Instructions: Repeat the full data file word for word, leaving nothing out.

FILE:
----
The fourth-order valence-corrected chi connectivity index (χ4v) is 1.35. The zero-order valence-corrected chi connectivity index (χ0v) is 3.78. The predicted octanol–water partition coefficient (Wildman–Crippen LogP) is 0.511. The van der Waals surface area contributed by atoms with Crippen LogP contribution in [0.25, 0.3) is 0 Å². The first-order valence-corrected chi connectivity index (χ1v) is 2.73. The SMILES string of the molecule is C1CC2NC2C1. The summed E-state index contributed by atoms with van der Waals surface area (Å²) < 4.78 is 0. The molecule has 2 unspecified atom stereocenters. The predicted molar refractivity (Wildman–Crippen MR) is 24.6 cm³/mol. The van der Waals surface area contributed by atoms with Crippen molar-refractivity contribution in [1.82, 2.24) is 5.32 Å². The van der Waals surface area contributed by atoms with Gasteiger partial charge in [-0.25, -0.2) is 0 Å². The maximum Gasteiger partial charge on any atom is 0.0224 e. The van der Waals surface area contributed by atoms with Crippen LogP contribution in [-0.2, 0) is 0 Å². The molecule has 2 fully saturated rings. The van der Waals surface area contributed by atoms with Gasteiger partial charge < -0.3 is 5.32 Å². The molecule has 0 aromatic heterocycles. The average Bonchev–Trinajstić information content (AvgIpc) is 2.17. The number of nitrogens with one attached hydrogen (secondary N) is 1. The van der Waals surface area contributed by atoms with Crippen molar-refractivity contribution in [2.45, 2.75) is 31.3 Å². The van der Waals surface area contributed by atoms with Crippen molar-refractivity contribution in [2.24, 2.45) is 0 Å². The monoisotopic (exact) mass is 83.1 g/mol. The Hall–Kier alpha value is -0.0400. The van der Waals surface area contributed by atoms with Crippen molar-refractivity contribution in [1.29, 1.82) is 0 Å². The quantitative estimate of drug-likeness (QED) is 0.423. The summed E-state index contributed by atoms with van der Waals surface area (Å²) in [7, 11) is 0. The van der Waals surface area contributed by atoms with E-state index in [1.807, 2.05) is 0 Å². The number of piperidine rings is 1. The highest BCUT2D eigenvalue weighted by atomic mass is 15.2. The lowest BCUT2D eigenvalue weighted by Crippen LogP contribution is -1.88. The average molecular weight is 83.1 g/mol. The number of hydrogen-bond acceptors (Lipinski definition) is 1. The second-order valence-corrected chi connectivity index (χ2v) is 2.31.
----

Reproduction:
The fourth-order valence-corrected chi connectivity index (χ4v) is 1.35. The zero-order valence-corrected chi connectivity index (χ0v) is 3.78. The predicted octanol–water partition coefficient (Wildman–Crippen LogP) is 0.511. The van der Waals surface area contributed by atoms with Crippen LogP contribution in [0.25, 0.3) is 0 Å². The first-order valence-corrected chi connectivity index (χ1v) is 2.73. The SMILES string of the molecule is C1CC2NC2C1. The summed E-state index contributed by atoms with van der Waals surface area (Å²) < 4.78 is 0. The molecule has 2 unspecified atom stereocenters. The predicted molar refractivity (Wildman–Crippen MR) is 24.6 cm³/mol. The van der Waals surface area contributed by atoms with Crippen molar-refractivity contribution in [1.82, 2.24) is 5.32 Å². The van der Waals surface area contributed by atoms with Gasteiger partial charge in [-0.25, -0.2) is 0 Å². The maximum Gasteiger partial charge on any atom is 0.0224 e. The van der Waals surface area contributed by atoms with Crippen LogP contribution in [-0.2, 0) is 0 Å². The molecule has 2 fully saturated rings. The van der Waals surface area contributed by atoms with Gasteiger partial charge < -0.3 is 5.32 Å². The molecule has 0 aromatic heterocycles. The average Bonchev–Trinajstić information content (AvgIpc) is 2.17. The number of nitrogens with one attached hydrogen (secondary N) is 1. The van der Waals surface area contributed by atoms with Crippen molar-refractivity contribution in [2.45, 2.75) is 31.3 Å². The van der Waals surface area contributed by atoms with Crippen molar-refractivity contribution in [2.24, 2.45) is 0 Å². The monoisotopic (exact) mass is 83.1 g/mol. The Hall–Kier alpha value is -0.0400. The van der Waals surface area contributed by atoms with Crippen molar-refractivity contribution in [1.29, 1.82) is 0 Å². The quantitative estimate of drug-likeness (QED) is 0.423. The summed E-state index contributed by atoms with van der Waals surface area (Å²) in [7, 11) is 0. The van der Waals surface area contributed by atoms with E-state index in [1.807, 2.05) is 0 Å². The number of piperidine rings is 1. The highest BCUT2D eigenvalue weighted by atomic mass is 15.2. The lowest BCUT2D eigenvalue weighted by Crippen LogP contribution is -1.88. The average molecular weight is 83.1 g/mol. The number of hydrogen-bond acceptors (Lipinski definition) is 1. The second-order valence-corrected chi connectivity index (χ2v) is 2.31.